Baker Hughes trimmed its losses in the second quarter as drilling activity continued to rebound from the pandemic-driven oil bust.
The Houston oil-field services giant on Wednesday said it lost $68 million in the three months ended June 30, compared with losses of $452 million during the first quarter and $195 million a year earlier. Revenue grew 9 percent to $5.1 billion from $4.7 billion a year earlier.
“As we look ahead to the second half of 2021, we see continued signs of global economic recovery that should drive further demand growth for oil and natural gas,” Baker Hughes CEO Lorenzo Simonelli said in a statement. “Although we recognize the risks presented by the variant strains of the COVID-19 virus, we expect spending and activity levels to gain momentum through the year as the macro environment improves, likely setting up the industry for stronger growth in 2022.”
Large oil-field services such as Halliburton, Schlumberger and Baker Hughes are benefiting from increasing drilling and completion activity in North America amid a pickup in business and travel.
Drillers have added 133 rigs this year as crude prices have recovered, recently reaching $75 a barrel compared with $48 a barrel in January. Employment in the sector rose by an estimated 8,000 jobs, or 1.3 percent, in June, the fourth consecutive month of growth, according to data from the Bureau of Labor Statistics analyzed by Houston trade group Energy Workforce & Technology Council.
Baker Hughes said its oil-field services revenue increased 7 percent to nearly $2.4 billion during the second quarter, up from $2.2 billion during the first quarter. The company’s software and digital business grew 11 percent to $520 million, up from $470 million during the first quarter.
Baker Hughes during the second quarter secured contracts for its electrical submersible pump systems in the Middle East and Latin America, as well as a large offshore drilling services contract with Petrobras in Brazil. It also signed agreements to invest in and expand its hydrogen and carbon capture businesses.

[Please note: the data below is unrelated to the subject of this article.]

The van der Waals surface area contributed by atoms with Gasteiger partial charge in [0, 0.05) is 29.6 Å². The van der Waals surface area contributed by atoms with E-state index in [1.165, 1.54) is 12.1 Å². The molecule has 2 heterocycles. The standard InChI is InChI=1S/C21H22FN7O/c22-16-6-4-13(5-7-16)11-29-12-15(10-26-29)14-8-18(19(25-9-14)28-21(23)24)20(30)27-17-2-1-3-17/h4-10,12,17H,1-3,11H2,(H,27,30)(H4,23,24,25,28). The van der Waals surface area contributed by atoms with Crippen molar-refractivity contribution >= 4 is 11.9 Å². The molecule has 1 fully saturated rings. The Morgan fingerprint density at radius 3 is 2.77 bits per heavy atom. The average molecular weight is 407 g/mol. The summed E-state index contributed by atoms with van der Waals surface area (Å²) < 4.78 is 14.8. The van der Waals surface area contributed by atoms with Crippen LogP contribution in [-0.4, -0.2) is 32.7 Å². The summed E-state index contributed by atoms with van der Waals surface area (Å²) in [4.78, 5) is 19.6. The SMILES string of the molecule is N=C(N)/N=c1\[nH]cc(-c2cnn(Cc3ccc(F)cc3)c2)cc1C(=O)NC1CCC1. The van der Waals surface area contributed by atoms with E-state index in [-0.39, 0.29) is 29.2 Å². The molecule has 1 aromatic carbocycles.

However, Baker Hughes expects shale drilling in North America will grow more slowly in the second half of the year as large oil majors continue to tighten their purse-strings in an effort to satisfy shareholders and woo back investors. As long as oil giants remain on the sidelines, that’ll mean slower recovery for oil-field services firms like Baker Hughes, which are contracted by oil producers to drill wells and extract oil.
Simonelli told analysts during a conference call Wednesday that he estimates another 50 rigs could be activated in North America by the end of this year. That would mean a 15 percent rig count growth during the second half of the year, compared with a 39 percent expansion seen during the first six months of this year, according to a Bloomberg analysis.
Private exploration and production companies, which aren’t beholden to shareholders, are driving much of the rig activity in North America. However, these companies represent just 6 percent of U.S. crude production.
“Given the strength in oil prices and bid activity, we expect to see additional growth over the second half of the year,” Simonelli said. “While we expect to capitalize on the growing improvement in global activity levels, we are committed to being disciplined through this upcycle, with a focus on profitability and return.”
This article first appeared on the Houston Chronicle – an Energy Voice content partner. For more from the Houston Chronicle click here.